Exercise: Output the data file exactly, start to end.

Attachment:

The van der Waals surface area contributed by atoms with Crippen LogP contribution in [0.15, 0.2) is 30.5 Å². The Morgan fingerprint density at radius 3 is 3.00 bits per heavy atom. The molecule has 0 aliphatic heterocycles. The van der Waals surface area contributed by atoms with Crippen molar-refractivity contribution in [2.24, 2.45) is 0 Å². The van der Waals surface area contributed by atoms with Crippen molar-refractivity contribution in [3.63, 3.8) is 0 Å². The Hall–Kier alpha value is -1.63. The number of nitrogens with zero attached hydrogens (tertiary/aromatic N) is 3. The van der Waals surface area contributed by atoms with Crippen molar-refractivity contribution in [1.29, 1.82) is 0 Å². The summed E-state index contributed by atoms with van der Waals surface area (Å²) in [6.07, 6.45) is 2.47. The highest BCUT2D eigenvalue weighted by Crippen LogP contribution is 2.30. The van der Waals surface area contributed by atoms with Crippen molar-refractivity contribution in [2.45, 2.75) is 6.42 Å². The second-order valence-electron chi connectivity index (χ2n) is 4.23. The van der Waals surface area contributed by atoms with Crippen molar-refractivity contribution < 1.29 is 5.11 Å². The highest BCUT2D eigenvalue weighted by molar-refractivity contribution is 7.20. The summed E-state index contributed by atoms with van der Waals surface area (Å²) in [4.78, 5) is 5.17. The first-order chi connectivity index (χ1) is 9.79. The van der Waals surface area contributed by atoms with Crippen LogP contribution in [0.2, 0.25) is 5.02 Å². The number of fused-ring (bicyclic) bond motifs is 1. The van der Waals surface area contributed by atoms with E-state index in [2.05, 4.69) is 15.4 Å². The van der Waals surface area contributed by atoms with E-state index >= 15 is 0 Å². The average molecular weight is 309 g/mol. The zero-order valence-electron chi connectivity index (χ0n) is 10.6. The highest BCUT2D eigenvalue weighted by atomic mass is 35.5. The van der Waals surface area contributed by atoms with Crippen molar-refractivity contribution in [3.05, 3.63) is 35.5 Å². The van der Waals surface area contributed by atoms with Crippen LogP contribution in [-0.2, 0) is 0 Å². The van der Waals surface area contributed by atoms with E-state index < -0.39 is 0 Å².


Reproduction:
The van der Waals surface area contributed by atoms with Crippen LogP contribution in [0.15, 0.2) is 30.5 Å². The Morgan fingerprint density at radius 3 is 3.00 bits per heavy atom. The molecule has 0 aliphatic heterocycles. The van der Waals surface area contributed by atoms with Crippen molar-refractivity contribution in [2.24, 2.45) is 0 Å². The van der Waals surface area contributed by atoms with Crippen molar-refractivity contribution in [3.63, 3.8) is 0 Å². The Hall–Kier alpha value is -1.63. The number of nitrogens with zero attached hydrogens (tertiary/aromatic N) is 3. The van der Waals surface area contributed by atoms with Crippen molar-refractivity contribution in [1.29, 1.82) is 0 Å². The summed E-state index contributed by atoms with van der Waals surface area (Å²) in [6.07, 6.45) is 2.47. The highest BCUT2D eigenvalue weighted by Crippen LogP contribution is 2.30. The van der Waals surface area contributed by atoms with Crippen molar-refractivity contribution in [2.45, 2.75) is 6.42 Å². The second-order valence-electron chi connectivity index (χ2n) is 4.23. The van der Waals surface area contributed by atoms with Crippen molar-refractivity contribution < 1.29 is 5.11 Å². The highest BCUT2D eigenvalue weighted by molar-refractivity contribution is 7.20. The summed E-state index contributed by atoms with van der Waals surface area (Å²) in [4.78, 5) is 5.17. The first-order chi connectivity index (χ1) is 9.79. The van der Waals surface area contributed by atoms with Crippen LogP contribution in [0.2, 0.25) is 5.02 Å². The number of fused-ring (bicyclic) bond motifs is 1. The van der Waals surface area contributed by atoms with E-state index in [2.05, 4.69) is 15.4 Å². The van der Waals surface area contributed by atoms with E-state index >= 15 is 0 Å². The average molecular weight is 309 g/mol. The zero-order valence-electron chi connectivity index (χ0n) is 10.6. The highest BCUT2D eigenvalue weighted by atomic mass is 35.5. The van der Waals surface area contributed by atoms with Crippen molar-refractivity contribution in [3.05, 3.63) is 35.5 Å². The van der Waals surface area contributed by atoms with Crippen LogP contribution in [-0.2, 0) is 0 Å². The van der Waals surface area contributed by atoms with E-state index < -0.39 is 0 Å².